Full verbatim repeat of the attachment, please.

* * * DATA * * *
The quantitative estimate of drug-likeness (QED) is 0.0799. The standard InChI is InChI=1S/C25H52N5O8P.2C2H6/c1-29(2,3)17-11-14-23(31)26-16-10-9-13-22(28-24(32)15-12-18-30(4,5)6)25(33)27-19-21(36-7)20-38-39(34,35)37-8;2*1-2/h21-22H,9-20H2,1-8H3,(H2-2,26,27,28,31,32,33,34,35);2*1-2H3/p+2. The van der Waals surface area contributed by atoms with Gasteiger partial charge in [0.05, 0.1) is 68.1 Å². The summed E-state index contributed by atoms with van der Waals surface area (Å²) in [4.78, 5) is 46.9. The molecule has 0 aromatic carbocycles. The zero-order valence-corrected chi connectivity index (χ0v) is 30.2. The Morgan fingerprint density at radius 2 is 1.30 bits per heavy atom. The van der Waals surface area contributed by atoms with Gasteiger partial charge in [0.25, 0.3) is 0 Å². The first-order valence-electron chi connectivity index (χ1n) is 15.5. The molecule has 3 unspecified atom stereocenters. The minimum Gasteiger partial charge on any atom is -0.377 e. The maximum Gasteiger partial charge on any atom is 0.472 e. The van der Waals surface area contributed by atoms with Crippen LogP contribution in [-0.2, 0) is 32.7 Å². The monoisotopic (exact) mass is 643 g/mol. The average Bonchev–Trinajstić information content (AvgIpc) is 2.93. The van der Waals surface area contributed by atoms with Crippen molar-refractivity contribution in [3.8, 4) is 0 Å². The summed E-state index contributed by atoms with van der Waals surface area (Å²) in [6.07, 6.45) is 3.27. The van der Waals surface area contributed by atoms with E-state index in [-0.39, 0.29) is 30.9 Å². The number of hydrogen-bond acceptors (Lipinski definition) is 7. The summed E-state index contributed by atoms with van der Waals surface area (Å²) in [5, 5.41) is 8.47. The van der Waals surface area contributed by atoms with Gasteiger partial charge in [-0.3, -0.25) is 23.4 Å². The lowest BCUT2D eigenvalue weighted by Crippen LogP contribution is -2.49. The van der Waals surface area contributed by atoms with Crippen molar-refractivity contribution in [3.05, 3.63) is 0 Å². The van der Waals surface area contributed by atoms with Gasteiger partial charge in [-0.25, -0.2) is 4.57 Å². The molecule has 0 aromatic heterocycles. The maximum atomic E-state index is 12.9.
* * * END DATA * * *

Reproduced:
The quantitative estimate of drug-likeness (QED) is 0.0799. The standard InChI is InChI=1S/C25H52N5O8P.2C2H6/c1-29(2,3)17-11-14-23(31)26-16-10-9-13-22(28-24(32)15-12-18-30(4,5)6)25(33)27-19-21(36-7)20-38-39(34,35)37-8;2*1-2/h21-22H,9-20H2,1-8H3,(H2-2,26,27,28,31,32,33,34,35);2*1-2H3/p+2. The van der Waals surface area contributed by atoms with Gasteiger partial charge in [0.05, 0.1) is 68.1 Å². The summed E-state index contributed by atoms with van der Waals surface area (Å²) in [4.78, 5) is 46.9. The molecule has 0 aromatic carbocycles. The zero-order valence-corrected chi connectivity index (χ0v) is 30.2. The Morgan fingerprint density at radius 2 is 1.30 bits per heavy atom. The van der Waals surface area contributed by atoms with Gasteiger partial charge in [0.25, 0.3) is 0 Å². The first-order valence-electron chi connectivity index (χ1n) is 15.5. The molecule has 3 unspecified atom stereocenters. The minimum Gasteiger partial charge on any atom is -0.377 e. The maximum Gasteiger partial charge on any atom is 0.472 e. The van der Waals surface area contributed by atoms with Crippen LogP contribution in [-0.2, 0) is 32.7 Å². The monoisotopic (exact) mass is 643 g/mol. The average Bonchev–Trinajstić information content (AvgIpc) is 2.93. The van der Waals surface area contributed by atoms with Crippen molar-refractivity contribution in [3.8, 4) is 0 Å². The summed E-state index contributed by atoms with van der Waals surface area (Å²) in [6.07, 6.45) is 3.27. The van der Waals surface area contributed by atoms with E-state index in [-0.39, 0.29) is 30.9 Å². The number of hydrogen-bond acceptors (Lipinski definition) is 7. The summed E-state index contributed by atoms with van der Waals surface area (Å²) in [5, 5.41) is 8.47. The van der Waals surface area contributed by atoms with Gasteiger partial charge in [-0.3, -0.25) is 23.4 Å². The lowest BCUT2D eigenvalue weighted by Crippen LogP contribution is -2.49. The van der Waals surface area contributed by atoms with Crippen molar-refractivity contribution in [3.05, 3.63) is 0 Å². The van der Waals surface area contributed by atoms with Gasteiger partial charge in [-0.25, -0.2) is 4.57 Å². The molecule has 0 aromatic heterocycles. The maximum atomic E-state index is 12.9.